Perth is staring down the barrel of a potential housing crisis as labour shortages hold up more than a third of the city’s approved apartment developments, a property expert has warned.
A new report by the Property Council of Australia has revealed more than a third of Perth’s approved apartment developments are on hold due to a skills shortage.
Another $2.2 billion of projects yet to receive approval are also being held up due to price escalations.
The report, compiled by 21 leading developers, estimates about 10,000 Perth apartments have been delayed and property prices were going up.
“Financial institutions require projects to have sufficient margins to cover contingencies and will not lend without this.”
Sandra Brewer, Property Council WA’s executive director, says Australia’s border closures due to Covid-19 are largely to blame for the lack of skilled workers.
“We are now faced with 150,000 less workers than we would have,” she told NCA NewsWire.
Ms Brewer said escalating construction costs were also driving a material shortage that affected builders.
She said it was “vital” to have medium density apartments to avoid a potential housing and affordability crisis in Perth.
“Despite positive policy announcements during the pandemic, like the WA Building Bonus and stamp duty rebates for apartments sold off-the-plan, years of undersupply and underinvestment have put pressure on house prices,” Ms Brewer said.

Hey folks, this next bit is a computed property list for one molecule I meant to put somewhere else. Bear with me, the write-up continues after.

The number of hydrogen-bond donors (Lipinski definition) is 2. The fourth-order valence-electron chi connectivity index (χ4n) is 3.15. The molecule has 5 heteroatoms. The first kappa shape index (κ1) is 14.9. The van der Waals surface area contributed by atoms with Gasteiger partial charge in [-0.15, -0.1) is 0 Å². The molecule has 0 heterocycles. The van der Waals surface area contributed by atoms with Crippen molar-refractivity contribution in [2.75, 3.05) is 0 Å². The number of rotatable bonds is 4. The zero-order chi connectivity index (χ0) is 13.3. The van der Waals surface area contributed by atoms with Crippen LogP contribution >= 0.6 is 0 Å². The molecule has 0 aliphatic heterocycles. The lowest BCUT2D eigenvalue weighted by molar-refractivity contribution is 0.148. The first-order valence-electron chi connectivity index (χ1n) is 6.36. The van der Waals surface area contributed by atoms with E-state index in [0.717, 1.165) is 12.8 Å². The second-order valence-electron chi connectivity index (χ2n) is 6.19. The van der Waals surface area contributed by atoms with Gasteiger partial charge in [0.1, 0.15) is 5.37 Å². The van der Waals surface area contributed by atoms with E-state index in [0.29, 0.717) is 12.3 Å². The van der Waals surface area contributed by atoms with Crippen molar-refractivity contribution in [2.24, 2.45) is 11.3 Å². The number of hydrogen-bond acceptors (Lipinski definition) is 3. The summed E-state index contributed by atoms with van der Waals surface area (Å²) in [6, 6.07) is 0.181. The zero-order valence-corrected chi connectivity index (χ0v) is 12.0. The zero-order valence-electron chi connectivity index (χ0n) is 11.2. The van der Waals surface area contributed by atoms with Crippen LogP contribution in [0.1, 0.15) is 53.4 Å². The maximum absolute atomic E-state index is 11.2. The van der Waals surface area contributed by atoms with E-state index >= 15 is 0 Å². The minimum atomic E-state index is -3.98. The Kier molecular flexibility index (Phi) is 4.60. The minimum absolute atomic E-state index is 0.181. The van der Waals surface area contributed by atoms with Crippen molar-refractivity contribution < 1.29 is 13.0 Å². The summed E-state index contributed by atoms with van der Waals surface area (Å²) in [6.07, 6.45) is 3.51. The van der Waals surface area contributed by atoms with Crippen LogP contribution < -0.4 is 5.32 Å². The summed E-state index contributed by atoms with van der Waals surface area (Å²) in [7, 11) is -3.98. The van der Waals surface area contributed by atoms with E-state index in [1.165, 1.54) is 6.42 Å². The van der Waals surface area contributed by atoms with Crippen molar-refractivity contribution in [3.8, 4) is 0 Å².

Judo Bank Economic Adviser Warren Hogan says the Australian economy is in “great shape”, given all it has had to withstand.
“As housing becomes more expensive, people move down the property ladder, escalating demand for social housing and puts more people at risk of homelessness.”
The Property Council’s report found Perth had a rental vacancy rate of 0.9 per cent and the median house price had gone up $40,000.
Sales data from May last year showed 20.27 per cent of investors were selling while only 5.56 per cent were buying.
It recommends driving more migration to Western Australia, removing a foreign buyer surcharge for skilled migrants and introducing an apprentice guarantee and payroll tax relief for small businesses to stave off future supply issues.